Vesta was the goddess of the hearth; her etymology equivalent was the Greek goddess Hestia. Each goddess had similar cults, though Vesta seemed to have been more honored with the Roman pantheon than her counterpart within the Greek one.
During the earliest days of the Romans the necessity for keeping a fire alight became a sacred obligation for which the king was originally responsible. This duty devolved onto the daughters of the king, since it was too important, and later too sacred, to be entrusted to slaves.
Eventually fires were not only kept perpetually lit in homes as an act of devotion, but a public cult existed in which a royal hearth was tended by young, well-born girls known as the Vestal Virgins.
They were chosen, in the days of the republic, by the pontifex maximus, who to this extent took on the task of the former kings.
The Vestal Virgins entered the service of the goddess between the ages of six to ten. Initially there were two of them, later six, and the term of service varied from five years in the early days to thirty in the later years.
These priestesses dressed in white gowns edged with purple and were highly respected members of Roman society, enjoying many privileges.
In addition to tending the sacred fire their other duties included fetching water from the sacred spring, the preparation of sacred foods, guardianship of sacred objects, and the daily ritual at the shrine of Vesta.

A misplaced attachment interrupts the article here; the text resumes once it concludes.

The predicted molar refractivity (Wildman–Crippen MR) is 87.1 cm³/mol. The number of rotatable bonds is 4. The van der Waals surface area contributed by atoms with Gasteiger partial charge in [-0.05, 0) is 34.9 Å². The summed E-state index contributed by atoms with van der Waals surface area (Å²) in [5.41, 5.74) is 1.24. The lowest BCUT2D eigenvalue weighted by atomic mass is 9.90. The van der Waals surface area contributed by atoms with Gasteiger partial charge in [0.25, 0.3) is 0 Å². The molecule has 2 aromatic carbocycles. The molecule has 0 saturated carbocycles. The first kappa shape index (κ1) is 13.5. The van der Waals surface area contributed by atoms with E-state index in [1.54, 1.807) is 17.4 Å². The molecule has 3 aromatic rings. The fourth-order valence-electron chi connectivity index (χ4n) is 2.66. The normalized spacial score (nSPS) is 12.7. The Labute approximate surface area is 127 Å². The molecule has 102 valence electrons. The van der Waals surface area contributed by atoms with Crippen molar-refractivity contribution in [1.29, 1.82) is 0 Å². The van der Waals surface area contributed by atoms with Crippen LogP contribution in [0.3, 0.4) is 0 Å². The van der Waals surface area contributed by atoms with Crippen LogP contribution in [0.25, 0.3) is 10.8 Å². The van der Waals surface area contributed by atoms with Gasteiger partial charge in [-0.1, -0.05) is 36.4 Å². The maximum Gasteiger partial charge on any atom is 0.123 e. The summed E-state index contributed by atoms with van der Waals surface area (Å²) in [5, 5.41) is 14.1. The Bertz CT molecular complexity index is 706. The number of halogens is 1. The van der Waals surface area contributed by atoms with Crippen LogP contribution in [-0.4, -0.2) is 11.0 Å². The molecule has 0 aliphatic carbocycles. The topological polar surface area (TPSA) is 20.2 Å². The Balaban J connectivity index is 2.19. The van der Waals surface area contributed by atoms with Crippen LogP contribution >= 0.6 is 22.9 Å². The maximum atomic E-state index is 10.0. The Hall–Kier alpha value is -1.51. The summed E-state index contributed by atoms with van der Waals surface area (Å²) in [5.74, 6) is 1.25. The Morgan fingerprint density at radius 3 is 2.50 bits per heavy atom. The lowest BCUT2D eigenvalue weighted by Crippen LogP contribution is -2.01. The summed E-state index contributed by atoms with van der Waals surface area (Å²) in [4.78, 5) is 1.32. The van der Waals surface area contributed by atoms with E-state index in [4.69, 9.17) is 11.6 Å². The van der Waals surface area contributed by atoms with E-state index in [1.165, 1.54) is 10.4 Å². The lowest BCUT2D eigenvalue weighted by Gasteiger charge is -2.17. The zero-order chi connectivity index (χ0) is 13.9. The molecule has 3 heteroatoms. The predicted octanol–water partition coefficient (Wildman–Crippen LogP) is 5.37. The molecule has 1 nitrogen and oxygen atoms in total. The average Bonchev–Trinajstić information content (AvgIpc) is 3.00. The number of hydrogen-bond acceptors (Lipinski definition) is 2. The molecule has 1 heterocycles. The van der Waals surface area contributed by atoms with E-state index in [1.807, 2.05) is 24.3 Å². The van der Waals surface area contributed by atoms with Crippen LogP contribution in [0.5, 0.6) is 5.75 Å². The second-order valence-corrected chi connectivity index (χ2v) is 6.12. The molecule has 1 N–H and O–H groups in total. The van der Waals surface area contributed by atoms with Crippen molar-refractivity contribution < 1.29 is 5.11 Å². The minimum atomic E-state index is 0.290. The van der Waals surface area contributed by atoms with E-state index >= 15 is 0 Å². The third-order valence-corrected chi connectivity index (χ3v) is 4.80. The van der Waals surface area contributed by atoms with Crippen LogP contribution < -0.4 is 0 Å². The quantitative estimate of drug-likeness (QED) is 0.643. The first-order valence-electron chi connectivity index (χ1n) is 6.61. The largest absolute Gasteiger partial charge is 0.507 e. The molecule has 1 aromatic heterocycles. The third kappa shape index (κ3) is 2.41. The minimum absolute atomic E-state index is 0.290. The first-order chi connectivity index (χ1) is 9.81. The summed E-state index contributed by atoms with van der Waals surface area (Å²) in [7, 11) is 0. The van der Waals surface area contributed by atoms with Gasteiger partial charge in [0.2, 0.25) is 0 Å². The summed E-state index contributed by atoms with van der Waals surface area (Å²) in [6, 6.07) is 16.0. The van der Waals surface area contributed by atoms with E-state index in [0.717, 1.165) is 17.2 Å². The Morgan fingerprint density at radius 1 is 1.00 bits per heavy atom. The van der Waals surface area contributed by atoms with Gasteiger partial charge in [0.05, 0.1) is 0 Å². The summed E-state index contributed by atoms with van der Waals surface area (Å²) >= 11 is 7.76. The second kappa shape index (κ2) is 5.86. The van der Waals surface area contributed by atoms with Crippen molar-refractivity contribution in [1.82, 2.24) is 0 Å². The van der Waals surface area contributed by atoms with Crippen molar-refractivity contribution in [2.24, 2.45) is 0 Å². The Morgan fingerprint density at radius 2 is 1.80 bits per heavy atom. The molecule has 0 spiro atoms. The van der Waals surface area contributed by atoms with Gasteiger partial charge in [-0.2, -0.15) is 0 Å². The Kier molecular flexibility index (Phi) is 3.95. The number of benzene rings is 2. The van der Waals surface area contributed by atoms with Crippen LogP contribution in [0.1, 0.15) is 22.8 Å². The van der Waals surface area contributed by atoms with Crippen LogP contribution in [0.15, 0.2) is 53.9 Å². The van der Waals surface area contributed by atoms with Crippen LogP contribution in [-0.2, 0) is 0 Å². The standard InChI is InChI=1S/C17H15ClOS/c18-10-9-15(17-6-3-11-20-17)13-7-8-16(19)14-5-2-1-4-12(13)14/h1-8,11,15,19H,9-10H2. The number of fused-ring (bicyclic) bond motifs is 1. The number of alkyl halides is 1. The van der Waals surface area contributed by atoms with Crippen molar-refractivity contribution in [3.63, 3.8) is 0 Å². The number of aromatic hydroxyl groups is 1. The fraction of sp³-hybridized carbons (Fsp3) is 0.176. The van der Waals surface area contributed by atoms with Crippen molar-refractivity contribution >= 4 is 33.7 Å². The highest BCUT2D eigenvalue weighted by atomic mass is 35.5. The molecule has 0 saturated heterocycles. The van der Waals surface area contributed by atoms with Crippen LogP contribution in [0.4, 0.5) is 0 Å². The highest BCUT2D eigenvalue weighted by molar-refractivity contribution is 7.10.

The pontifex maximus had absolute control over the daily lives of the Virgins; it could issue punishment on them for any offense including ordering any of them to be buried alive for breaking their vow of chastity.
Vesta’s shrine stood near the Regia, or Palace of King. Existing images of her are rare, but those still existing show her fully draped and accompanied by an ass, her favorite animal.
During the Vestalia festivals donkeys were decked with wreaths. In 380 AD, Emperor Theodosius abolished the worship of Vesta. A.G.H.
Cotterell, Arthur, A Dictionary of World Mythology, New York, G. P. Putman’s Sons, 1980, p. 161
Grimal, Pierre, Larousse World Mythology, Secaucus, New Jersey, Chartwell Books, 1965, p. 179
Jordan, Michael, Encyclopedia of Gods, New York, Facts On File, Inc. 1993, p. 281